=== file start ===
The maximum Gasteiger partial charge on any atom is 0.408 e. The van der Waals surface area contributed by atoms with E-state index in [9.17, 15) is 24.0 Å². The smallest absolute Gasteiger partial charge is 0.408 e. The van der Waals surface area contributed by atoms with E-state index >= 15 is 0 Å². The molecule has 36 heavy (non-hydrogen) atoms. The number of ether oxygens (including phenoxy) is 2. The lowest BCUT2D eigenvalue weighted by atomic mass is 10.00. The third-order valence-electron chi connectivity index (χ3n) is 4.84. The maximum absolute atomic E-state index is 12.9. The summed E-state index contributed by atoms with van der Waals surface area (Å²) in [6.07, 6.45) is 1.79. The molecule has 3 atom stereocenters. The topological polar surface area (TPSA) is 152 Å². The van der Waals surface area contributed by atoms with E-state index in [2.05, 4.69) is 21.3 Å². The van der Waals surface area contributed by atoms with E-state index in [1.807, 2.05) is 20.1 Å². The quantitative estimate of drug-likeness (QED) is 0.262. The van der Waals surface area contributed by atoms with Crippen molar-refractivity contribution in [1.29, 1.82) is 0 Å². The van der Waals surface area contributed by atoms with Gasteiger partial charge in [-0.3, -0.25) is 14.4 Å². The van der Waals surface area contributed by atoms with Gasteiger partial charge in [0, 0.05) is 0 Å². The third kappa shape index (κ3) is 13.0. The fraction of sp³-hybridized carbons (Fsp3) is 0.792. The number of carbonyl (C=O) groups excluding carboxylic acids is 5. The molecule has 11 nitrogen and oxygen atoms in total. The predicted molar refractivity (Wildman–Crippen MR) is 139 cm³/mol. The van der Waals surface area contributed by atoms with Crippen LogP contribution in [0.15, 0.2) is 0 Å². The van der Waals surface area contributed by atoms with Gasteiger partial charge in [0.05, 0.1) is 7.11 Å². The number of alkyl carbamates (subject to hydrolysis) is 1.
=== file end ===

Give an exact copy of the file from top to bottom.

The maximum Gasteiger partial charge on any atom is 0.408 e. The van der Waals surface area contributed by atoms with E-state index in [9.17, 15) is 24.0 Å². The smallest absolute Gasteiger partial charge is 0.408 e. The van der Waals surface area contributed by atoms with E-state index >= 15 is 0 Å². The molecule has 36 heavy (non-hydrogen) atoms. The number of ether oxygens (including phenoxy) is 2. The lowest BCUT2D eigenvalue weighted by atomic mass is 10.00. The third-order valence-electron chi connectivity index (χ3n) is 4.84. The maximum absolute atomic E-state index is 12.9. The summed E-state index contributed by atoms with van der Waals surface area (Å²) in [6.07, 6.45) is 1.79. The molecule has 3 atom stereocenters. The topological polar surface area (TPSA) is 152 Å². The van der Waals surface area contributed by atoms with E-state index in [2.05, 4.69) is 21.3 Å². The van der Waals surface area contributed by atoms with E-state index in [1.807, 2.05) is 20.1 Å². The quantitative estimate of drug-likeness (QED) is 0.262. The van der Waals surface area contributed by atoms with Crippen molar-refractivity contribution in [1.29, 1.82) is 0 Å². The van der Waals surface area contributed by atoms with Gasteiger partial charge in [-0.3, -0.25) is 14.4 Å². The van der Waals surface area contributed by atoms with Gasteiger partial charge in [0, 0.05) is 0 Å². The third kappa shape index (κ3) is 13.0. The fraction of sp³-hybridized carbons (Fsp3) is 0.792. The number of carbonyl (C=O) groups excluding carboxylic acids is 5. The molecule has 11 nitrogen and oxygen atoms in total. The predicted molar refractivity (Wildman–Crippen MR) is 139 cm³/mol. The van der Waals surface area contributed by atoms with Crippen LogP contribution in [0.15, 0.2) is 0 Å². The van der Waals surface area contributed by atoms with Gasteiger partial charge in [0.05, 0.1) is 7.11 Å². The number of alkyl carbamates (subject to hydrolysis) is 1.